All this began on the historic date of November 4, 2015, when the SCJN granted an injunction to four Mexican citizens so that they could produce, possess and transport marijuana for their personal consumption. The route undertaken by the four members of the Mexican Society of Responsible and Tolerant Self-Consumption, A.C. started in 2012 with a request to the Federal Commission for Protection against Sanitary Risks, which was denied, before which they requested the intervention of a district court, which turned the request to the SCJN, where Minister Arturo Zaldivar Lelo Larrea elaborated a sentence project in which he put above the sanitary risk the right to the free development of the personality that all citizens have by the simple fact of being born in Mexico. Although such a project considers the use of cannabis harmful to health, it places the freedom to choose as a right to be protected by the State. The vote of the ministers of the first chamber in favor of Minister Zaldivar’s project was four to one, with which the members of the Mexican Society of Responsible and Tolerant Self-Consumption A.C., acquired the desired right.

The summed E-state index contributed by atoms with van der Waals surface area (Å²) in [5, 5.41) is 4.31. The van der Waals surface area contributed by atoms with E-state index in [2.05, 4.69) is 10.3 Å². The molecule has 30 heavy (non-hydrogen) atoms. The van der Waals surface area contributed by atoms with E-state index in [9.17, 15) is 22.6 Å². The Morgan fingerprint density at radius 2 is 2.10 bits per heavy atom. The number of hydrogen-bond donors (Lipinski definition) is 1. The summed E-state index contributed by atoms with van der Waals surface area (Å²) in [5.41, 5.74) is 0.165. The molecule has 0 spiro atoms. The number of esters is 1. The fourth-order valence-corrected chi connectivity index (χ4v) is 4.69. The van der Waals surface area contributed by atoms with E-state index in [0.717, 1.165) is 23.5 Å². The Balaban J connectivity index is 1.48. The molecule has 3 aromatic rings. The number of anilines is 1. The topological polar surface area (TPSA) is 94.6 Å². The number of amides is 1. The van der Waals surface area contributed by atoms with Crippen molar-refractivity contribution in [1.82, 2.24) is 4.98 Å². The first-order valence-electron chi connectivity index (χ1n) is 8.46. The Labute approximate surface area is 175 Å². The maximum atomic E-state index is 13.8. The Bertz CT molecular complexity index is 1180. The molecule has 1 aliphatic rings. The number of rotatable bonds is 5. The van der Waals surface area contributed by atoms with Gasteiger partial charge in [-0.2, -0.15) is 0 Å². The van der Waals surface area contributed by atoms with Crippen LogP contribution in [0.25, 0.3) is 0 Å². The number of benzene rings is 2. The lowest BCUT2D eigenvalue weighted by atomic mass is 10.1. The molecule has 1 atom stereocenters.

Almost three years later the second protection would come in the person of Ulrich Richter; the third, on June 13 for Armando Rios Peter; the room for Josefina Santacruz and Javier Mancera, and for Aram Barra the last one necessary to constitute jurisprudence, both granted on the last day of October 2018.

However, these constitutional protections only protect the behavior of cultivation and consumption, so the possession and trade of marijuana will continue to be persecuted and this keeps at risk any user who is arrested with marijuana in some public space.

Initiatives of law